Closing the Contextual Loop in Digital Investigations
Without All the Evidence, You May Not Know the Full Story
In the second part of our series on digital breadcrumbs, we provided a timeline surrounding an evening of travel that encompassed digital evidence consisting of monitoring flight delays, computer usage, and text messages. All derived from the digital breadcrumbs gathered from a corporate employee’s smartphone. In our timeline, there was some digital noise; events that had little or no bearing on our matter. However, these events may have left behind some digital breadcrumbs we can use.
While the actions we provided in our timeline example were not those of our suspected corporate thief, they could become tangential to show access and opportunity of our suspect. Let’s postulate for a moment how these digital breadcrumbs could be potentially relevant and provide enlightening context to our investigation.
If this were an actual investigation into theft of trade secrets, focus would likely be on data collected from our suspect’s devices, as well as those involved in the delivery of our target proposal. However, examination of our suspect’s devices leads to nothing but dead-ends. The target proposal with our traveling employee’s changes were seemingly never in his possession. Review of his corporate email provides little information, and his text messages reveal little communication with his traveling colleague.
But wait a moment. Our secondary analysis of those present at the client meeting to which the proposal pertains reveals our smoking gun. Located on his traveling colleague’s phone is the text-based conversation absent from his device. Her digital breadcrumbs reveal that she saved the updated draft to a USB device, and that the USB drive was the only location on which that particular draft existed. When asked what she did with the USB device, she explains she provided it to her colleague (our suspect), as his behest.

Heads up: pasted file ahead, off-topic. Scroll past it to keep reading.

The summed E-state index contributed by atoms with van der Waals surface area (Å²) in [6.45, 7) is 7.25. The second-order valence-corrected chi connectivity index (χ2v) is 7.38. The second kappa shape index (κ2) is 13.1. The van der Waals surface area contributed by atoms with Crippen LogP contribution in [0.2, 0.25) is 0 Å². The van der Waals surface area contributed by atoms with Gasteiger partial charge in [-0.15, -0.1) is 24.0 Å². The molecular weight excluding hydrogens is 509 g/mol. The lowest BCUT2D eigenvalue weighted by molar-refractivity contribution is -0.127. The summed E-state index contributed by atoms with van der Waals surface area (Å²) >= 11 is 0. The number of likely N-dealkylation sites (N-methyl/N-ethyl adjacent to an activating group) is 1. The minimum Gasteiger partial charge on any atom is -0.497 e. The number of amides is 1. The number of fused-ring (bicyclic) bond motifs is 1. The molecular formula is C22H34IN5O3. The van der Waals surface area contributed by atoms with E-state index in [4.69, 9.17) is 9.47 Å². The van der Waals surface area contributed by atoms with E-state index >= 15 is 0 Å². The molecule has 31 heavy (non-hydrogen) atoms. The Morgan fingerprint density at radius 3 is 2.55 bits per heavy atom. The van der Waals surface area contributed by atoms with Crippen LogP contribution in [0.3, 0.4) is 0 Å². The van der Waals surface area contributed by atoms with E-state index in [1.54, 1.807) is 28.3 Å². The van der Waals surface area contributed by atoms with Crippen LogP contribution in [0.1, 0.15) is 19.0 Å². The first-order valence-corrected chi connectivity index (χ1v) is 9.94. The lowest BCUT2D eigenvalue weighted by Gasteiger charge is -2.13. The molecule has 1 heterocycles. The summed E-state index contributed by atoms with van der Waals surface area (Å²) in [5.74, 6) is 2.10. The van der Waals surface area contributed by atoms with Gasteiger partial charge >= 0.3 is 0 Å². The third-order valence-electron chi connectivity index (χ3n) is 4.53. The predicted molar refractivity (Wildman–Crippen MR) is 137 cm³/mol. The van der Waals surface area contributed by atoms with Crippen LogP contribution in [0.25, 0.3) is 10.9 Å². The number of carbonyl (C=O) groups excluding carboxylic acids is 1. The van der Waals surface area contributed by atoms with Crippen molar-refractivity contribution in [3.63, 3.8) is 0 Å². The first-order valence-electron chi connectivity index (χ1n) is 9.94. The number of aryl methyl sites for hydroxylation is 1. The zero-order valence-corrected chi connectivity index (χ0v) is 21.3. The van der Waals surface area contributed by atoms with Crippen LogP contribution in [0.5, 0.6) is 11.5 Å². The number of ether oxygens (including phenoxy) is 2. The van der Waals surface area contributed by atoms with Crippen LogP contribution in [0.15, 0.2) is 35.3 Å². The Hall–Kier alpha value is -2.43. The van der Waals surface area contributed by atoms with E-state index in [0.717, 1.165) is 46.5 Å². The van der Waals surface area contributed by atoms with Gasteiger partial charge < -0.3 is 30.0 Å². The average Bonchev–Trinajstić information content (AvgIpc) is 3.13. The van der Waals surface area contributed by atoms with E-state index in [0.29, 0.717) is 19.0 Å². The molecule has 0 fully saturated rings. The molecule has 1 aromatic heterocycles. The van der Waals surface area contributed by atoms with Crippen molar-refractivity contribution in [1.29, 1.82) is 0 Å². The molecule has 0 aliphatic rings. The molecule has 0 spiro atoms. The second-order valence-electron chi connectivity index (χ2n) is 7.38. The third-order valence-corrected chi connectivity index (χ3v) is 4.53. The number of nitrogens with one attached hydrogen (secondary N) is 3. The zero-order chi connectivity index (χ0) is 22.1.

In an interview with our suspect, he denies having access to the draft, nor does he recall the meeting the night before with his colleague. However, upon closer examination of geolocation information embedded in his phone’s app data, we find that he is lying. His phone places him at the hotel that evening prior to the client meeting. And while his side of the text message conversation is mysteriously gone, we have it preserved from his colleague’s device.
As with any digital investigation, arriving at the truth is often the result of an amalgamation of disparate evidence. In our example, the actions of our traveler seemed superficial, but when combined with the absence of evidence from our suspect’s device, paired with the overlooked breadcrumbs of data he failed to cover up, we have our story. Assembling a timeline of these facts and presenting it to a judge or jury could mean the difference in a case.
If you are an attorney focused solely on document-based data, such as email and electronic office documents, you likely missed the opportunity to tell the full story, overlooking the context that these disparate and seemingly disconnected digital breadcrumbs provide. Leveraging link analysis of the colleague’s phone, you now have the missing text-based communications, as well as the common geolocation information. Presentation of this evidence in a succinct and clear timeline is now paramount.
If you missed our first installment of this article, take a moment to read “How Digital Breadcrumbs and Linked Data are Transforming Investigations.” And don’t miss out on what metadata and link analysis can tell you about your matter’s actors in the context of an investigation. Find out how easy it is to review these emerging data types and tell a better story--right down to the emoji. Arrange a demonstration of ESI Analyst today.